North Korea this week defied international sanctions and conducted its second-ever test of a nuclear weapon, declaring it “on a higher level in terms of its explosive power and technology.” Analysts said the bomb did appear to be more powerful than the one North Korea tested in October 2006, which was judged a partial dud. But contrary to Pyongyang’s claims, the new underground explosion was not deemed as powerful as the 15-kiloton atomic bomb that destroyed Hiroshima. North Korea also tested at least three short-range missiles.
President Obama denounced the tests as a “blatant violation of international law” and said the international community “must take action.” The U.N. Security Council unanimously condemned Pyongang and began crafting a resolution in response. China and Russia were more critical of North Korea than usual, but appeared reluctant to agree to tough new sanctions proposed by the U.S. and its allies.
This isn’t just some random tantrum by the volatile Kim Jong Il, said The Wall Street Journal in an editorial. It’s a calculated test of our new president. After hearing Obama rhapsodize about the importance of “dialogue” and “engagement,” Kim “can be forgiven for concluding that his multiple violations will sooner be rewarded than punished.” Obama insists that his “kinder, gentler” diplomacy can better “rally the world against bad actors.” Now would be a good time to prove it.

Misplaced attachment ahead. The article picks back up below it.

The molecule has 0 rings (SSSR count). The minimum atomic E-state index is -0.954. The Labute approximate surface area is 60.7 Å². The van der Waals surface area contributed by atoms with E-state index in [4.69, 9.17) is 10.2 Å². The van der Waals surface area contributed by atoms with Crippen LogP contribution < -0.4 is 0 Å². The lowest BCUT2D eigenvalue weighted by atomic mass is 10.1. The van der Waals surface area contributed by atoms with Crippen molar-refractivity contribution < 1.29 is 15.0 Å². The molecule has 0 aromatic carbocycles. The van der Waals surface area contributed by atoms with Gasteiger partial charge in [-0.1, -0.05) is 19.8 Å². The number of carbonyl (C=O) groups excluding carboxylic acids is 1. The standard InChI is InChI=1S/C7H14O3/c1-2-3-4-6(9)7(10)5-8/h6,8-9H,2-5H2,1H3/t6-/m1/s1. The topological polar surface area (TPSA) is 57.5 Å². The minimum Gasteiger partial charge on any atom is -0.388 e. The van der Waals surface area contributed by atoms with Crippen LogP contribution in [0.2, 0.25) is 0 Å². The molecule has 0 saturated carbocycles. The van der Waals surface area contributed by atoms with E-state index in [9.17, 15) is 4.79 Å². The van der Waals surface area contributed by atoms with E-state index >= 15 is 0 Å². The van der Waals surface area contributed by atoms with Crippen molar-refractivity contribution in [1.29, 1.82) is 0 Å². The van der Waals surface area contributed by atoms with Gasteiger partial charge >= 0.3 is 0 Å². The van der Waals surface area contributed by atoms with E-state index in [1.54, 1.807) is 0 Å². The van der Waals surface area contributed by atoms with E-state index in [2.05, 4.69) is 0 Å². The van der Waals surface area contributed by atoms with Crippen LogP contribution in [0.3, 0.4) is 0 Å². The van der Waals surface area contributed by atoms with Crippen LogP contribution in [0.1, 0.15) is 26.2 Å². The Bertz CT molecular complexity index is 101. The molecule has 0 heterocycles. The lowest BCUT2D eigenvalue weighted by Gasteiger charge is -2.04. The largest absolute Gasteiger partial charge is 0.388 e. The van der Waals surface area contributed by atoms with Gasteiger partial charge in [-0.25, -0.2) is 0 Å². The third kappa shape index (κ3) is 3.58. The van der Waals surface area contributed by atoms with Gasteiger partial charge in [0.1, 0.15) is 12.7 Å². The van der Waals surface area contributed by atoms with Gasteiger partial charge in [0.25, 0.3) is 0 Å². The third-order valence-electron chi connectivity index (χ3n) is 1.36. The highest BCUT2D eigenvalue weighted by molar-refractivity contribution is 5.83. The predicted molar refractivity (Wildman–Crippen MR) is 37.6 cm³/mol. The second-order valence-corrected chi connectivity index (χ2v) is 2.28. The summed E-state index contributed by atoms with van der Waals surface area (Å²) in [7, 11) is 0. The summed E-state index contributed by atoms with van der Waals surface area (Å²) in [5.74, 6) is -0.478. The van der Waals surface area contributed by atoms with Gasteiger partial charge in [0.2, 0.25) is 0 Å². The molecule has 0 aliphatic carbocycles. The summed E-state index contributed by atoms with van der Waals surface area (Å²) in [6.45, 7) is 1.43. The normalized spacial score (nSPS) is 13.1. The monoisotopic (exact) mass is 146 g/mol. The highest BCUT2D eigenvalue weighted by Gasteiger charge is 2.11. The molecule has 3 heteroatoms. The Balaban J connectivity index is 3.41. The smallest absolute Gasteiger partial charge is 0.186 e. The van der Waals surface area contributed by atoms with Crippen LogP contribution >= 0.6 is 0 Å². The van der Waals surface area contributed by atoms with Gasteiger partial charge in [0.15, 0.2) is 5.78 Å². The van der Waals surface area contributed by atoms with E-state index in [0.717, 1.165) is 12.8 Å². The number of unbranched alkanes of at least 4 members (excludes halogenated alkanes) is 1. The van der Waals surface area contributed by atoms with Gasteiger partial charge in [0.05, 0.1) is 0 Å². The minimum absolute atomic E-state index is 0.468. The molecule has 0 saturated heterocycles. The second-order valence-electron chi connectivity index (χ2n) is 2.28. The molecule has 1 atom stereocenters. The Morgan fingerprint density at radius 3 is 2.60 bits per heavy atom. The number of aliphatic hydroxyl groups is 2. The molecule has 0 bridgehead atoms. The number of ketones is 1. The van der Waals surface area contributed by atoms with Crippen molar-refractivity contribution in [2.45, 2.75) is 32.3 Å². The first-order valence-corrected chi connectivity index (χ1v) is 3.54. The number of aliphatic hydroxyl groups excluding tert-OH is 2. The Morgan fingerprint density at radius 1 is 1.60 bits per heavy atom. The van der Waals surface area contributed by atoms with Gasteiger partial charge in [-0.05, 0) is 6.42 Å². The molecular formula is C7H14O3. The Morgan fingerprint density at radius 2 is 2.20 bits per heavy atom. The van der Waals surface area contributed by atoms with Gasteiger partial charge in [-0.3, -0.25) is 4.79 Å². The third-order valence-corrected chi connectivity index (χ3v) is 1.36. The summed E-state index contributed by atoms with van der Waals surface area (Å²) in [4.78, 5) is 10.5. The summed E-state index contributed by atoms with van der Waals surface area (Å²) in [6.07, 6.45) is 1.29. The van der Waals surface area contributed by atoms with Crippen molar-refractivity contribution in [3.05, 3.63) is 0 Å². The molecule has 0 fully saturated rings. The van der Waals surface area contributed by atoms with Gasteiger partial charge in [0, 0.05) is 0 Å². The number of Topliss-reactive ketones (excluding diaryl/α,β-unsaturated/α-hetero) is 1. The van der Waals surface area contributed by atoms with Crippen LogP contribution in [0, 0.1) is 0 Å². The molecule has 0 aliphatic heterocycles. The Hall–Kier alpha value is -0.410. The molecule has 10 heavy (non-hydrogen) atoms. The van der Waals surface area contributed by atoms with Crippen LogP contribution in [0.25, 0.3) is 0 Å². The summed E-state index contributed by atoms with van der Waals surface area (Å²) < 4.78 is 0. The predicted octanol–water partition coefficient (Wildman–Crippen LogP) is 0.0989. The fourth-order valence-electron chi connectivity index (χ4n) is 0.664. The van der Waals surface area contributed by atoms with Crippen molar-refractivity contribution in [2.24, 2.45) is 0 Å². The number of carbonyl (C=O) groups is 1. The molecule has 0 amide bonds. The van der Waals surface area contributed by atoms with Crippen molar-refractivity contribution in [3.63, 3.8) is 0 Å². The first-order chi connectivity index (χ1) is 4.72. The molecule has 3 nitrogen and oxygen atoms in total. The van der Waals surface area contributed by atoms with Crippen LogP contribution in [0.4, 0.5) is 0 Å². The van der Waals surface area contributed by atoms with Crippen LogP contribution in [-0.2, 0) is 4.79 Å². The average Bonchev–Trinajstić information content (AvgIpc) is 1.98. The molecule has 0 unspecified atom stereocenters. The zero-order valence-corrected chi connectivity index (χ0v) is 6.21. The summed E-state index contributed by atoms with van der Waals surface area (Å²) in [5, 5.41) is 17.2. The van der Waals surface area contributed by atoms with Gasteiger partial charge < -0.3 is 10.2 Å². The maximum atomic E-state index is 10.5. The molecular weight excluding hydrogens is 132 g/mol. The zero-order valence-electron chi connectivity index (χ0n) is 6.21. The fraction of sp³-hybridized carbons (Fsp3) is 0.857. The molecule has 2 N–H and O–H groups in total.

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Obama needs to be careful not to give Kim what he’s really after, said The Washington Post—“economic and political favors” in exchange for a suspension of his nuclear activities. Presidents Clinton and George W. Bush both went down that road, only be to double-crossed. So until Kim changes his behavior, there should be “no further political recognition, no grand visits by the secretary of state.” Let Kim stew in his own pathetic isolation.
In truth, the U.S. has few options, said Dan Blumenthal and Robert Kagan in The Washington Post. Military action isn’t feasible. “Isolation and more punitive sanctions would make sense if China and Russia would go along. But they haven’t and won’t.” The on-again, off-again six-party talks are useless because one party is China, which wants “a puppet state” in Asia as a bulwark against Western influence. “Given these realities, the U.S. probably has little choice but to wait out Kim” and hope that his successor wants to join the community of nations—and is sane.
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